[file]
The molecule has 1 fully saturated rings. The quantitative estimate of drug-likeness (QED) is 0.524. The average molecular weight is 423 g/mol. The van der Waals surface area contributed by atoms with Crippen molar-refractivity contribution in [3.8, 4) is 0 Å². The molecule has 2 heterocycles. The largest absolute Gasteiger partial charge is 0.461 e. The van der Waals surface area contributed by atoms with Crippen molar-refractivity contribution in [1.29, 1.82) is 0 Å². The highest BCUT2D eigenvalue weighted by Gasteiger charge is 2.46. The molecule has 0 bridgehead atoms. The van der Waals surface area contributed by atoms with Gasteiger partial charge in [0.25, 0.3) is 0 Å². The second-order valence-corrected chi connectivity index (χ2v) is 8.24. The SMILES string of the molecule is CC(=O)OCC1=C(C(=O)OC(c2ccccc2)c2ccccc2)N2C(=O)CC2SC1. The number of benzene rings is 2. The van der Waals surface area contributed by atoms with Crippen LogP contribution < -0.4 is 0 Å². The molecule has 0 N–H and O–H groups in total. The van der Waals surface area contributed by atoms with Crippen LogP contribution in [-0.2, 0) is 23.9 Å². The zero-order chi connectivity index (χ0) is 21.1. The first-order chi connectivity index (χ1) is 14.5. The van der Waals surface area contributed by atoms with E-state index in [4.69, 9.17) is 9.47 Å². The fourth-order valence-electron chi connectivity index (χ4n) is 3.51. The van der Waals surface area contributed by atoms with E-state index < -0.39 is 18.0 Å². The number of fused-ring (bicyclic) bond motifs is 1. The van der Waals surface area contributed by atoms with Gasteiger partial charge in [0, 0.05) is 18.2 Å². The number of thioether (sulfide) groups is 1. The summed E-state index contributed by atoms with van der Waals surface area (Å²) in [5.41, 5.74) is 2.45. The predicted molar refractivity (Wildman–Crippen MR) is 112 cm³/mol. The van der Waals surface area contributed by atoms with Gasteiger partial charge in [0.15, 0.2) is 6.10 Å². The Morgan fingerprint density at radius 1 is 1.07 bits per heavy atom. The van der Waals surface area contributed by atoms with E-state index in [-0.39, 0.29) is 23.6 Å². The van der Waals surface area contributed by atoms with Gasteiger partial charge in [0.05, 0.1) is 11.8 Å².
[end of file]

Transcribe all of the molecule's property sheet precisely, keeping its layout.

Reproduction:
The molecule has 1 fully saturated rings. The quantitative estimate of drug-likeness (QED) is 0.524. The average molecular weight is 423 g/mol. The van der Waals surface area contributed by atoms with Crippen molar-refractivity contribution in [3.8, 4) is 0 Å². The molecule has 2 heterocycles. The largest absolute Gasteiger partial charge is 0.461 e. The van der Waals surface area contributed by atoms with Crippen molar-refractivity contribution in [1.29, 1.82) is 0 Å². The highest BCUT2D eigenvalue weighted by Gasteiger charge is 2.46. The molecule has 0 bridgehead atoms. The van der Waals surface area contributed by atoms with Gasteiger partial charge in [0.25, 0.3) is 0 Å². The second-order valence-corrected chi connectivity index (χ2v) is 8.24. The SMILES string of the molecule is CC(=O)OCC1=C(C(=O)OC(c2ccccc2)c2ccccc2)N2C(=O)CC2SC1. The number of benzene rings is 2. The van der Waals surface area contributed by atoms with Crippen LogP contribution < -0.4 is 0 Å². The molecule has 0 N–H and O–H groups in total. The van der Waals surface area contributed by atoms with Crippen LogP contribution in [-0.2, 0) is 23.9 Å². The zero-order chi connectivity index (χ0) is 21.1. The first-order chi connectivity index (χ1) is 14.5. The van der Waals surface area contributed by atoms with E-state index in [4.69, 9.17) is 9.47 Å². The fourth-order valence-electron chi connectivity index (χ4n) is 3.51. The van der Waals surface area contributed by atoms with E-state index < -0.39 is 18.0 Å². The number of fused-ring (bicyclic) bond motifs is 1. The van der Waals surface area contributed by atoms with Gasteiger partial charge in [0, 0.05) is 18.2 Å². The number of thioether (sulfide) groups is 1. The summed E-state index contributed by atoms with van der Waals surface area (Å²) in [5.41, 5.74) is 2.45. The predicted molar refractivity (Wildman–Crippen MR) is 112 cm³/mol. The van der Waals surface area contributed by atoms with Gasteiger partial charge in [0.15, 0.2) is 6.10 Å². The Morgan fingerprint density at radius 1 is 1.07 bits per heavy atom. The van der Waals surface area contributed by atoms with E-state index in [-0.39, 0.29) is 23.6 Å². The van der Waals surface area contributed by atoms with Gasteiger partial charge in [0.05, 0.1) is 11.8 Å².